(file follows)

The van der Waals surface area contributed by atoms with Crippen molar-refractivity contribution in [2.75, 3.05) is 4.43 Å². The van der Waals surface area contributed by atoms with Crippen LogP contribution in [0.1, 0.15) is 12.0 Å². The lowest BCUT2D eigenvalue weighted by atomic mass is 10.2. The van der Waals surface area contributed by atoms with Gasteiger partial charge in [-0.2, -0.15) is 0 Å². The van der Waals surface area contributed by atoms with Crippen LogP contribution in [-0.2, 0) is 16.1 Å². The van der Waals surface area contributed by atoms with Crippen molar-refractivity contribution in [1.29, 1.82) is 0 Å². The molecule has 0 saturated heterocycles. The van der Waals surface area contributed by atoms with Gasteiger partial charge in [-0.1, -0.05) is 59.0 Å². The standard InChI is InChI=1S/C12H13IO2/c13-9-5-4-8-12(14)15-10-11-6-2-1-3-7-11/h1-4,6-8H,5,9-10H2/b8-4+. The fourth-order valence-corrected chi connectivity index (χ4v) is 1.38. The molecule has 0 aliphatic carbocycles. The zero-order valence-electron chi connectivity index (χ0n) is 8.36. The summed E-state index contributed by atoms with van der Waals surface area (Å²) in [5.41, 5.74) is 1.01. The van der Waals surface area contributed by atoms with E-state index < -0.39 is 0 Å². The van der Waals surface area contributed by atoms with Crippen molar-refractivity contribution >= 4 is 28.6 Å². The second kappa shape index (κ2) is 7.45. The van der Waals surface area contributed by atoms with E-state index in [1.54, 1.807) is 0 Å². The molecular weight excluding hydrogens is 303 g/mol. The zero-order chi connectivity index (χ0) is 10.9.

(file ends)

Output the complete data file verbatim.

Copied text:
The van der Waals surface area contributed by atoms with Crippen molar-refractivity contribution in [2.75, 3.05) is 4.43 Å². The van der Waals surface area contributed by atoms with Crippen LogP contribution in [0.1, 0.15) is 12.0 Å². The lowest BCUT2D eigenvalue weighted by atomic mass is 10.2. The van der Waals surface area contributed by atoms with Gasteiger partial charge in [-0.2, -0.15) is 0 Å². The van der Waals surface area contributed by atoms with Crippen LogP contribution in [-0.2, 0) is 16.1 Å². The van der Waals surface area contributed by atoms with Crippen molar-refractivity contribution in [1.29, 1.82) is 0 Å². The molecule has 0 saturated heterocycles. The van der Waals surface area contributed by atoms with Gasteiger partial charge in [-0.1, -0.05) is 59.0 Å². The standard InChI is InChI=1S/C12H13IO2/c13-9-5-4-8-12(14)15-10-11-6-2-1-3-7-11/h1-4,6-8H,5,9-10H2/b8-4+. The fourth-order valence-corrected chi connectivity index (χ4v) is 1.38. The molecule has 0 aliphatic carbocycles. The zero-order valence-electron chi connectivity index (χ0n) is 8.36. The summed E-state index contributed by atoms with van der Waals surface area (Å²) in [5.41, 5.74) is 1.01. The van der Waals surface area contributed by atoms with E-state index < -0.39 is 0 Å². The van der Waals surface area contributed by atoms with Crippen molar-refractivity contribution >= 4 is 28.6 Å². The second kappa shape index (κ2) is 7.45. The van der Waals surface area contributed by atoms with E-state index in [1.54, 1.807) is 0 Å². The molecular weight excluding hydrogens is 303 g/mol. The zero-order chi connectivity index (χ0) is 10.9.